Biodiversity, though there is no universal definition, usually refers to all the life on Earth. This includes everything from microorganisms to plants to the mighty humpback whale. Conservationists and managers often use a more specific definition, including the genetic and ecosystem diversity which allows habitats to survive sudden changes.

Biodiversity provides us with our food, fibres, rubbers, oils and many of our drugs and medicines. It regulates the atmosphere, churns out our water and produces fertile soils. On a less quantifiable level, natural spaces are also important for mental health.

Biodiversity is under threat, with some estimates saying that 8 species a day are dying out. There are many reasons for this, but some of the biggest threats are habitat fragmentation and loss, climate change, pollution, invasive species and over-exploitation. Unless we address these threats, the planet may soon experience a species decline equal to the loss of the dinosaurs.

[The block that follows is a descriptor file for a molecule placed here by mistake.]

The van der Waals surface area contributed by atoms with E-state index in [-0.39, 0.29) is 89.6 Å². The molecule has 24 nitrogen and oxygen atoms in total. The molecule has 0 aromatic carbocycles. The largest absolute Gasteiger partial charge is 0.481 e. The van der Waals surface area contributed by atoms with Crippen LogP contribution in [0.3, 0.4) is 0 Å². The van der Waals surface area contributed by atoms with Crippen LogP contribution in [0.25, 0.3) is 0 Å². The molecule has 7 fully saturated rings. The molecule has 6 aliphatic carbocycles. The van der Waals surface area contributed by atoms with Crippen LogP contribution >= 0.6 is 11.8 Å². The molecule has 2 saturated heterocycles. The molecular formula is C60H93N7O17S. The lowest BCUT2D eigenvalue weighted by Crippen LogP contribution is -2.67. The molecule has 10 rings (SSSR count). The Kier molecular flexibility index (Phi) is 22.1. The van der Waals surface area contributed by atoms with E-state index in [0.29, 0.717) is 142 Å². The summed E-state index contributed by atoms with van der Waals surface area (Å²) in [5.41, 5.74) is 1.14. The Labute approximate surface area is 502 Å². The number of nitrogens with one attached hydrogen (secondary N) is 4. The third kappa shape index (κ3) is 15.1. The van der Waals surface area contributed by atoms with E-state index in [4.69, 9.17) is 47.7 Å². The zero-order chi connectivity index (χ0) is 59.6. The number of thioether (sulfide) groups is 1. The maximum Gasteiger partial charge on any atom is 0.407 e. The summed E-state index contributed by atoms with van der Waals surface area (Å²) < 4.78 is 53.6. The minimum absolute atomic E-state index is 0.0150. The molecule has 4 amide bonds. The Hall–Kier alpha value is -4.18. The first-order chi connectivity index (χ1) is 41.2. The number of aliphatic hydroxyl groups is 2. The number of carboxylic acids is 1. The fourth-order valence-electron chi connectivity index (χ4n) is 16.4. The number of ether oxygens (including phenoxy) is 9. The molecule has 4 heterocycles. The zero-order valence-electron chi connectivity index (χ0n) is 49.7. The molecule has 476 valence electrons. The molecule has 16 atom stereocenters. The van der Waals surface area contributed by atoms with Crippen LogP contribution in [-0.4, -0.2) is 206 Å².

CEH work on biodiversity

Projects

Monitoring sites

Research facilities

 

 

Land Cover Map 2015 coming soon text
The latest land cover information for the UK
Northern Ireland in Land Cover Map 2007
Land cover information for the whole of the UK
Grizzled Skipper butterfly
New research in Global Change Biology
Somerset Levels
Long-term strategies for the UK's largest wetland area
Rothamsted Open Innovation Forum logo
Raising awareness of CEH Land Cover® plus: Crops and the ASSIST programme
Collage illustrating interests of the UK Environmental Observation Framework
Bringing together UK monitoring organisations
Simulated changes in surface ozone concentration  between 2000 and 2050 as a result of climate and emission changes for RCP4.5
Systematic evaluation of current and future ground-level ozone exposure
Tom Brereton presenting on the scientific contribution of UKBMS at the 40th anniversary symposium
UKBMS 40th anniversary symposium
Docks at Liverpool
Presenting research to international audiences
Bee visiting a flower
Most thorough review of pollinator science to date

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